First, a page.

Samoa Hosts 11th Commonwealth Women’s Affairs Ministerial Meeting

The 11th Commonwealth Women’s Affairs Ministerial Meeting (WAMM) will be held from 7-8 September 2016 in Apia, hosted by the Government of Samoa.

The main theme of the meeting is ‘Gender equality through sustainable development in an inclusive commonwealth’, with key sub-themes including gender and climate change, women’s leadership, violence against women and girls, and intergenerational partnerships for sustainable development.

The key objectives of the 11th WAMM are:

  • Discussing proposed Commonwealth priorities on gender equality and women’s rights in the period of the 2030 Agenda for Sustainable Development.
  • Exploring the critical emerging issues on gender equality and women’s empowerment to promote inclusive development and democracy.
  • Re-positioning the Commonwealth and its commitments to gender equality and women’s rights.

According to Rt. Hon Patricia Scotland QC, Secretary-General of the Commonwealth, who arrives into Apia this evening, the meeting will guide the implementation of the Commonwealth Gender Plan of Action (PoA) is an opportunity for practical transformative actions and initiatives linked to the 2030 Agenda for Sustainable Development which was unanimously endorsed by the UN General Assembly in 2015:

“Quite naturally, given the significance of the Commonwealth contribution towards defining global development priorities for the next 15 years, the goals of the Agenda are our Commonwealth priorities too. It is therefore very clear that Commonwealth cooperation and collaborative efforts need to be directed towards helping our member states to reach these goals within the framework of our Commonwealth Charter.”

Sustainable Development Goal 5 (SDG5) is a critical reminder, she says, [and] that women have a critical role to play:

“(and) many of the targets recognise the centrality of gender and women’s empowerment as dynamic forces for achieving lasting change and implementing sustainable solutions. Women have a right to full equality and dignity in all areas of leisure, learning, work and domestic life. This must be embedded across legal systems, upheld in both laws and legal practices, and in the economic and political realms. Advancing women’s political participation and leadership and economic empowerment are critical building blocks for achieving the SDGs.”

The Commonwealth Women’s Affairs Ministerial Meetings have been held triennially since 1985. They provide strategic opportunities for ministers, senior officials, civil society organisations and partner agencies to discuss critical issues in advancing women’s empowerment and gender equality in the Commonwealth. They also contribute to global agenda-setting processes and meetings are used to:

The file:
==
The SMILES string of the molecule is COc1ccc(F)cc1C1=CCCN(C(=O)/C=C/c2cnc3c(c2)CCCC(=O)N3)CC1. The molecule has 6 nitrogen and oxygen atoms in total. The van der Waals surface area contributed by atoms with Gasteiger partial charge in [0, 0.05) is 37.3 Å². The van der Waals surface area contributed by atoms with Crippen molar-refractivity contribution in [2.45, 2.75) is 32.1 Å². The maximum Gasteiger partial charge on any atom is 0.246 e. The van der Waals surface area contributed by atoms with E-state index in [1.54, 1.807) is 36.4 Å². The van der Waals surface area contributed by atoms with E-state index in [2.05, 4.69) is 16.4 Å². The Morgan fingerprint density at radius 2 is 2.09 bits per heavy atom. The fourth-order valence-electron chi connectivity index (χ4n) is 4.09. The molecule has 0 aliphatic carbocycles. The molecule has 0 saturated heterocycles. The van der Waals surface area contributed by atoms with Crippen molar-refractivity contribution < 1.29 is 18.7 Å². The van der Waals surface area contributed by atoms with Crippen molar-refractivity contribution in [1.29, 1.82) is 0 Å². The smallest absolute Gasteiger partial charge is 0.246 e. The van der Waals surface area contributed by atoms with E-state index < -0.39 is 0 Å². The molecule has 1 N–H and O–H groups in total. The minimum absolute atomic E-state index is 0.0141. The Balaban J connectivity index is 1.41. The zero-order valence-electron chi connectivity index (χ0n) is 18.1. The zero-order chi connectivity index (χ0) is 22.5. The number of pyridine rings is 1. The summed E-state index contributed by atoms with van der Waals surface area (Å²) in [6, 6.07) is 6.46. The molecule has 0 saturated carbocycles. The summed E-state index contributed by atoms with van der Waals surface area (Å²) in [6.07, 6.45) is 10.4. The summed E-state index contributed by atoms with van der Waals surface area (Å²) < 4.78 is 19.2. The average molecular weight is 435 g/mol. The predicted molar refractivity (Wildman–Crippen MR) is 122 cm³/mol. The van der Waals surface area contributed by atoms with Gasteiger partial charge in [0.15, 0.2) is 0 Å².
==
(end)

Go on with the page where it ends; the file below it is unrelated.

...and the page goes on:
• Build consensus on Commonwealth issues;
  • Develop a Commonwealth position or statement on global issues. Informally exchange views outside of a negotiating forum;
  • Share good practices, building on members’ shared legal, administrative, and educational systems;
  • Discuss programme priorities and strategic directions;
  • Make recommendations for the Commonwealth Heads of Government Meeting Women’s Forum;
  • Strengthen and forge partnerships with governments, corporate bodies, development actors and civil societies.

Read the full Gender Equality Programme of Action here.

The 10th WAMM was held in Bangladesh in 2013. A full copy of the outcomes document can be read here.

Since taking office on 1 April 2016, Commonwealth Secretary-General, Patricia Scotland, has been focused on helping Commonwealth countries to achieve the recently ratified United Nations Sustainable Development Goals, work towards the delivery of COP 21 and to uphold The Commonwealth Charter.

She has identified the following priorities: tackling the existential threat of climate change; promoting trade, good governance and human rights; ending violence against women and girls and promoting gender equality; and providing new opportunities for Commonwealth young people and enabling the next generation to achieve their full potential.

In July 2016, she has convened a summit of senior leaders from across the globe to discuss next steps for gender equality. The summit focused on three key areas violence against women and girls, women in leadership and women’s economic empowerment.

Key recommendations from the summit include:

  • Supporting the enactment and reinforcement of penal and civil sanctions to end violence against women;
  • Developing training programmes for judicial, legal, medical, social, education and police personnel;
  • Engaging women-led organisations to amplify the voices of survivors and mobilising men and boys to change attitudes towards violence to women and girls;
  • Advocating for a minimum of 30% representation of women in senior positions in the public and private sectors;
  • Supporting review of electoral systems to encourage political parties to integrate women; Convening a summit with headhunters to explore and enhance more diversity in executive-level recruitment;
  • Creating a commonwealth mentoring scheme for women and girls;
  • Improving access to finance for women in business and promoting trade locally and globally;
  • Calling on global and national companies to publish data on the treatment of women in their companies; in terms of pay, parental leave, number and seniority of positions filled and work environment.

Read more about the women’s summit here.